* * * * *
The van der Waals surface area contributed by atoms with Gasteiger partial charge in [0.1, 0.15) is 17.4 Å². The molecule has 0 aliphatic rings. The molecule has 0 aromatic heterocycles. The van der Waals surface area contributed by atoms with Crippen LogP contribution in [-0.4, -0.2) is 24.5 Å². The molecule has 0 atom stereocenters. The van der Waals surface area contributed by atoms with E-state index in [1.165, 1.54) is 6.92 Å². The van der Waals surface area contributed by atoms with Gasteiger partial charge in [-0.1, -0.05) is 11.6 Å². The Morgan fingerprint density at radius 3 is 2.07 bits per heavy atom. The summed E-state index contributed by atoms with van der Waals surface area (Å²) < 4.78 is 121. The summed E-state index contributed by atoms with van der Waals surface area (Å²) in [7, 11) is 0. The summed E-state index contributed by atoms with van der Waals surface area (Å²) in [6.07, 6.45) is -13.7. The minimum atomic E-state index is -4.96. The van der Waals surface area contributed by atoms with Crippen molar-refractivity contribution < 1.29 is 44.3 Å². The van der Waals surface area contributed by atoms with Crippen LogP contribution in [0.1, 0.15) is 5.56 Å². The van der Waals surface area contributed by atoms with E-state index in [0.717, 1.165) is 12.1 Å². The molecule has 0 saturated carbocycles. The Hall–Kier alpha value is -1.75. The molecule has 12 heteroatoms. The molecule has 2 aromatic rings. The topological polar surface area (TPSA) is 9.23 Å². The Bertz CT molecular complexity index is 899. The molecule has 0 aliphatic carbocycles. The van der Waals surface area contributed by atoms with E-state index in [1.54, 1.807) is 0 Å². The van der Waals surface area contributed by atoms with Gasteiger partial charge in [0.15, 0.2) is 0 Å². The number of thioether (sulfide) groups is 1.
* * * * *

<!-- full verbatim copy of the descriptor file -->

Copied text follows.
The van der Waals surface area contributed by atoms with Gasteiger partial charge in [0.1, 0.15) is 17.4 Å². The molecule has 0 aliphatic rings. The molecule has 0 aromatic heterocycles. The van der Waals surface area contributed by atoms with Crippen LogP contribution in [-0.4, -0.2) is 24.5 Å². The molecule has 0 atom stereocenters. The van der Waals surface area contributed by atoms with E-state index in [1.165, 1.54) is 6.92 Å². The van der Waals surface area contributed by atoms with Gasteiger partial charge in [-0.1, -0.05) is 11.6 Å². The Morgan fingerprint density at radius 3 is 2.07 bits per heavy atom. The summed E-state index contributed by atoms with van der Waals surface area (Å²) < 4.78 is 121. The summed E-state index contributed by atoms with van der Waals surface area (Å²) in [7, 11) is 0. The summed E-state index contributed by atoms with van der Waals surface area (Å²) in [6.07, 6.45) is -13.7. The minimum atomic E-state index is -4.96. The van der Waals surface area contributed by atoms with Crippen molar-refractivity contribution < 1.29 is 44.3 Å². The van der Waals surface area contributed by atoms with Crippen LogP contribution in [0.1, 0.15) is 5.56 Å². The van der Waals surface area contributed by atoms with E-state index in [0.717, 1.165) is 12.1 Å². The molecule has 0 saturated carbocycles. The Hall–Kier alpha value is -1.75. The molecule has 12 heteroatoms. The molecule has 2 aromatic rings. The topological polar surface area (TPSA) is 9.23 Å². The Bertz CT molecular complexity index is 899. The molecule has 0 aliphatic carbocycles. The van der Waals surface area contributed by atoms with E-state index in [1.54, 1.807) is 0 Å². The van der Waals surface area contributed by atoms with Gasteiger partial charge in [0.15, 0.2) is 0 Å². The number of thioether (sulfide) groups is 1.